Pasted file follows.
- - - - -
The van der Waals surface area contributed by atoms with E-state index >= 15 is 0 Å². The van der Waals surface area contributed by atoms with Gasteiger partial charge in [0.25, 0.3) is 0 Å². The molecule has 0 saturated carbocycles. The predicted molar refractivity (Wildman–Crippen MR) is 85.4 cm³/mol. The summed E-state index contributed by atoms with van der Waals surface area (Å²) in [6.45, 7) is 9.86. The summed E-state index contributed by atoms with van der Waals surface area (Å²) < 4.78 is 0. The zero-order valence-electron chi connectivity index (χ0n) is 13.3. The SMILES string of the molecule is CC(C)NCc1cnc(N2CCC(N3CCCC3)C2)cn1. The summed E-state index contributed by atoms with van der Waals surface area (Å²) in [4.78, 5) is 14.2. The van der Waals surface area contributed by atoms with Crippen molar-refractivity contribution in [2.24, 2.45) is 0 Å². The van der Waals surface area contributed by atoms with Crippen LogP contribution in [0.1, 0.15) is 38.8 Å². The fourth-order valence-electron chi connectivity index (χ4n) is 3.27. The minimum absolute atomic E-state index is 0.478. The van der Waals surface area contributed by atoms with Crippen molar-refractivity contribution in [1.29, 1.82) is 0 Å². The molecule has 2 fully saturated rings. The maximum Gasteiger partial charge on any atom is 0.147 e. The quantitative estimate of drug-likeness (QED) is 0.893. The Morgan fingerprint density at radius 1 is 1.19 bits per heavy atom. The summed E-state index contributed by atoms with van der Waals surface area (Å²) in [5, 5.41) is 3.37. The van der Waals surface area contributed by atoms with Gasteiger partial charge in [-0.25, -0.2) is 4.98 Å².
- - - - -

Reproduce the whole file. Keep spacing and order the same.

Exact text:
The van der Waals surface area contributed by atoms with E-state index >= 15 is 0 Å². The van der Waals surface area contributed by atoms with Gasteiger partial charge in [0.25, 0.3) is 0 Å². The molecule has 0 saturated carbocycles. The predicted molar refractivity (Wildman–Crippen MR) is 85.4 cm³/mol. The summed E-state index contributed by atoms with van der Waals surface area (Å²) in [6.45, 7) is 9.86. The summed E-state index contributed by atoms with van der Waals surface area (Å²) < 4.78 is 0. The zero-order valence-electron chi connectivity index (χ0n) is 13.3. The SMILES string of the molecule is CC(C)NCc1cnc(N2CCC(N3CCCC3)C2)cn1. The summed E-state index contributed by atoms with van der Waals surface area (Å²) in [4.78, 5) is 14.2. The van der Waals surface area contributed by atoms with Crippen molar-refractivity contribution in [2.24, 2.45) is 0 Å². The van der Waals surface area contributed by atoms with Crippen LogP contribution in [0.1, 0.15) is 38.8 Å². The fourth-order valence-electron chi connectivity index (χ4n) is 3.27. The minimum absolute atomic E-state index is 0.478. The van der Waals surface area contributed by atoms with Crippen molar-refractivity contribution in [1.29, 1.82) is 0 Å². The molecule has 2 fully saturated rings. The maximum Gasteiger partial charge on any atom is 0.147 e. The quantitative estimate of drug-likeness (QED) is 0.893. The Morgan fingerprint density at radius 1 is 1.19 bits per heavy atom. The summed E-state index contributed by atoms with van der Waals surface area (Å²) in [5, 5.41) is 3.37. The van der Waals surface area contributed by atoms with Gasteiger partial charge in [-0.25, -0.2) is 4.98 Å².